Learning to Read Shakespeare:
Matthew C. Hansen
Let’s start at the very beginning,
Considerable anxiety accompanies both the teaching and learning of Shakespeare. Students of varying ages and experience levels are frequently apprehensive about learning this ‘Old English’ as students often term it; and teachers, particularly at the high school level, often worry that their non-specialist knowledge of Shakespeare is insufficient to light a passionate flame for reading and thinking during the so-called Shakespeare unit. At the university level, even Shakespeare and early modern literature specialists often approach teaching with hesitation: how do I convey something of my passion not to mention detailed knowledge of the texts, contexts, intertexts, language, symbolic and metaphoric meanings of multi-faceted works with student readers who, as noted above, are anxious about their own abilities to read this work?
This anxiety is well-entrenched. In asking my freshmen composition students at the beginning of the semester to comment in a preliminary, relatively informal analysis on their history as readers and writers many comment on the lack of sophistication of what they either read or write claiming apologetically, ‘It’s not Shakespeare.’ A significant number of articles related to teaching Shakespeare likewise attest to a prevalent anxiety about the accessibility of Shakespeare to students and teachers alike. Nearly every essay in James E. Davis and Richard E. Salomone’s collection Teaching Shakespeare Today: Practical Approaches and Productive Strategies (1993) identifies this tension and offers strategies for addressing it. Charles H. Frey’s essay in this volume likewise discusses student anxiety over Shakespeare’s ‘Old English.’  What many of these articles and their insightful strategies for teaching Shakespeare affirm is an underlying belief that Shakespeare is a writer to be revered and not to be taken lightly; it is assumed that few if any students can pick up a copy of Shakespeare and actually make sense of it. No scholar to date has yet addressed the issue of the first reading of Shakespeare: the moment when a student first reads through the play in preparation for a lecture or class discussion. This paper addresses that oversight. I recommended here that we begin at the beginning -- a very good place to start -- and offer a strategy for better helping our students learn how to read Shakespeare.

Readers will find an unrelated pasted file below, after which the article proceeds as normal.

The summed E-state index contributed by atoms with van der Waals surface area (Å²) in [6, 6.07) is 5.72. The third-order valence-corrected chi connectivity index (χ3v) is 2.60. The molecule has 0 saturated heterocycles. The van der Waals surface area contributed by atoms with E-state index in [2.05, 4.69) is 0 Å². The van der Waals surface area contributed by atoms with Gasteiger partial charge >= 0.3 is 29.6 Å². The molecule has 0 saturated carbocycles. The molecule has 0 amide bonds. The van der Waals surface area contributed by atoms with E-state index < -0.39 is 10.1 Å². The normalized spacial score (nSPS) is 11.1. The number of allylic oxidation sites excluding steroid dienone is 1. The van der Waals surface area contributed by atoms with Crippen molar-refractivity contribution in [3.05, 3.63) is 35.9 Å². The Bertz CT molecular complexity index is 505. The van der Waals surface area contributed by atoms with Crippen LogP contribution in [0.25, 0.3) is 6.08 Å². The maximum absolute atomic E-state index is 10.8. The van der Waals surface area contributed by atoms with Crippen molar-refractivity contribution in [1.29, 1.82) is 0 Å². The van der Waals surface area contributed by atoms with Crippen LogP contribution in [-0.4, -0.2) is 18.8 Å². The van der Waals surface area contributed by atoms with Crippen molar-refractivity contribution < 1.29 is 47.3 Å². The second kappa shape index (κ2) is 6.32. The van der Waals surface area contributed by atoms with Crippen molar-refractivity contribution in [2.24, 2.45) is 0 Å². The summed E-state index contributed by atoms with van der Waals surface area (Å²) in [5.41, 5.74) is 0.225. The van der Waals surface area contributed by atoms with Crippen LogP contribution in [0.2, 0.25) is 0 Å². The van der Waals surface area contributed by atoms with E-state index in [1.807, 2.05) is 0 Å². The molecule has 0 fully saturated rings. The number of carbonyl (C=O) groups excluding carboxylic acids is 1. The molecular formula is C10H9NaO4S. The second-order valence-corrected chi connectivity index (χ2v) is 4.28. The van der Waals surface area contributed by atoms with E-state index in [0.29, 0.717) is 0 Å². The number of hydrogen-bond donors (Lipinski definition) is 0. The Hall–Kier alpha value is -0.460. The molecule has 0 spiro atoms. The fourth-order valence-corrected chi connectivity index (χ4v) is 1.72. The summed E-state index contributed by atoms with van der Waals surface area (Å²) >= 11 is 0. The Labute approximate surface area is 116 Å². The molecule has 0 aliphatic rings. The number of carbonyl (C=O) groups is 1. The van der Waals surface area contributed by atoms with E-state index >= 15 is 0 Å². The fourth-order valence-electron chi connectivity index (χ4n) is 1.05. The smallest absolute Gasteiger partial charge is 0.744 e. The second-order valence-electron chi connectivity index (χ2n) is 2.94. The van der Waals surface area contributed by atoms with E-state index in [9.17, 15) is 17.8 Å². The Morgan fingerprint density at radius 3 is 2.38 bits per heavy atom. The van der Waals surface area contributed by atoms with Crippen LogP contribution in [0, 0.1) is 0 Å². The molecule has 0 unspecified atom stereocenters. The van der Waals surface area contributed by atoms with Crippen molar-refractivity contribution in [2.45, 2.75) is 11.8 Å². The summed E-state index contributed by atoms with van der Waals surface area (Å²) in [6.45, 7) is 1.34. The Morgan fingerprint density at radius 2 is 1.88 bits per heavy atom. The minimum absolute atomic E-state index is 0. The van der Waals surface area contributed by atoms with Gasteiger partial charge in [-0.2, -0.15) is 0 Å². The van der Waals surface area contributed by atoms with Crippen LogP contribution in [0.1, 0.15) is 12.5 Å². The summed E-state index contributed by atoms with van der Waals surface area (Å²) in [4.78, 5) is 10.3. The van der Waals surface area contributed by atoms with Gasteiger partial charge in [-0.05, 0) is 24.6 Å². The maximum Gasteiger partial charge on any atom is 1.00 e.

In the best of all possible worlds, Shakespeare could be made considerably easier if one’s students had greater facility with the text and less anxiety about the arcane nature of the language and the obscurity of the intertextual and contextual allusions. Given the realities, how do we help our students achieve any kind of comfort zone with material we ourselves likely recognize as challenging for them? In fact, specific strategies for reading Shakespeare can be implemented to more quickly and easily allow students to begin gaining the kind of ease with Shakespeare and early modern verse and prose similar to that which has come to us after years of study and numerous readings of the plays and poems.